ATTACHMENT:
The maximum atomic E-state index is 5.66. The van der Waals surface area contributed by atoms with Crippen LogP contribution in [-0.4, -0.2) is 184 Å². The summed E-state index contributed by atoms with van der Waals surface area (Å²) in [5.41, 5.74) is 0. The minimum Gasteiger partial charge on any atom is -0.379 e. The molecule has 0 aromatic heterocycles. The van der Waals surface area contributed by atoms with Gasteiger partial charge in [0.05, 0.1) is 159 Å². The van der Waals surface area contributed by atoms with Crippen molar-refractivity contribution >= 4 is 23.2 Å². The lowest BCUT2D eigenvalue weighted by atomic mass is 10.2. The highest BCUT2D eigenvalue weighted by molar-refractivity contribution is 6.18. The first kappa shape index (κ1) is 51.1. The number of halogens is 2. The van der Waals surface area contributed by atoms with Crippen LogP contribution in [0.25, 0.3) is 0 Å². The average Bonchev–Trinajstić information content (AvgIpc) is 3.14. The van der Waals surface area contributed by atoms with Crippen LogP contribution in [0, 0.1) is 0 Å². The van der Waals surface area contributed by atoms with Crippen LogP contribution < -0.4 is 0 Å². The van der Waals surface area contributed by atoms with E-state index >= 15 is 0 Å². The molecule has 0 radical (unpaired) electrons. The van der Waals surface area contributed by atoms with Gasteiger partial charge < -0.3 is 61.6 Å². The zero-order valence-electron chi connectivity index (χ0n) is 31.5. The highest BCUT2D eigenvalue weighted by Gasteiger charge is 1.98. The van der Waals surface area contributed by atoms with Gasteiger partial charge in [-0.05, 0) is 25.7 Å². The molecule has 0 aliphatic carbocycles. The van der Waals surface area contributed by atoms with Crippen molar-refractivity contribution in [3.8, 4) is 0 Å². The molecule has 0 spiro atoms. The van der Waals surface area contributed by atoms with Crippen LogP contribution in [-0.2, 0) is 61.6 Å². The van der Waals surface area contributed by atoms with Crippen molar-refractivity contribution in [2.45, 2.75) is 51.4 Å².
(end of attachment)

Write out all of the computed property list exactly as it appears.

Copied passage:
The maximum atomic E-state index is 5.66. The van der Waals surface area contributed by atoms with Crippen LogP contribution in [-0.4, -0.2) is 184 Å². The summed E-state index contributed by atoms with van der Waals surface area (Å²) in [5.41, 5.74) is 0. The minimum Gasteiger partial charge on any atom is -0.379 e. The molecule has 0 aromatic heterocycles. The van der Waals surface area contributed by atoms with Gasteiger partial charge in [0.05, 0.1) is 159 Å². The van der Waals surface area contributed by atoms with Crippen molar-refractivity contribution >= 4 is 23.2 Å². The lowest BCUT2D eigenvalue weighted by atomic mass is 10.2. The highest BCUT2D eigenvalue weighted by molar-refractivity contribution is 6.18. The first kappa shape index (κ1) is 51.1. The number of halogens is 2. The van der Waals surface area contributed by atoms with Crippen LogP contribution in [0.25, 0.3) is 0 Å². The average Bonchev–Trinajstić information content (AvgIpc) is 3.14. The van der Waals surface area contributed by atoms with Crippen LogP contribution in [0, 0.1) is 0 Å². The van der Waals surface area contributed by atoms with Crippen LogP contribution < -0.4 is 0 Å². The van der Waals surface area contributed by atoms with E-state index >= 15 is 0 Å². The molecule has 0 radical (unpaired) electrons. The van der Waals surface area contributed by atoms with Gasteiger partial charge < -0.3 is 61.6 Å². The zero-order valence-electron chi connectivity index (χ0n) is 31.5. The highest BCUT2D eigenvalue weighted by Gasteiger charge is 1.98. The van der Waals surface area contributed by atoms with Gasteiger partial charge in [-0.05, 0) is 25.7 Å². The molecule has 0 aliphatic carbocycles. The van der Waals surface area contributed by atoms with Crippen molar-refractivity contribution in [3.8, 4) is 0 Å². The molecule has 0 spiro atoms. The van der Waals surface area contributed by atoms with Crippen LogP contribution in [-0.2, 0) is 61.6 Å². The van der Waals surface area contributed by atoms with Crippen molar-refractivity contribution in [2.45, 2.75) is 51.4 Å².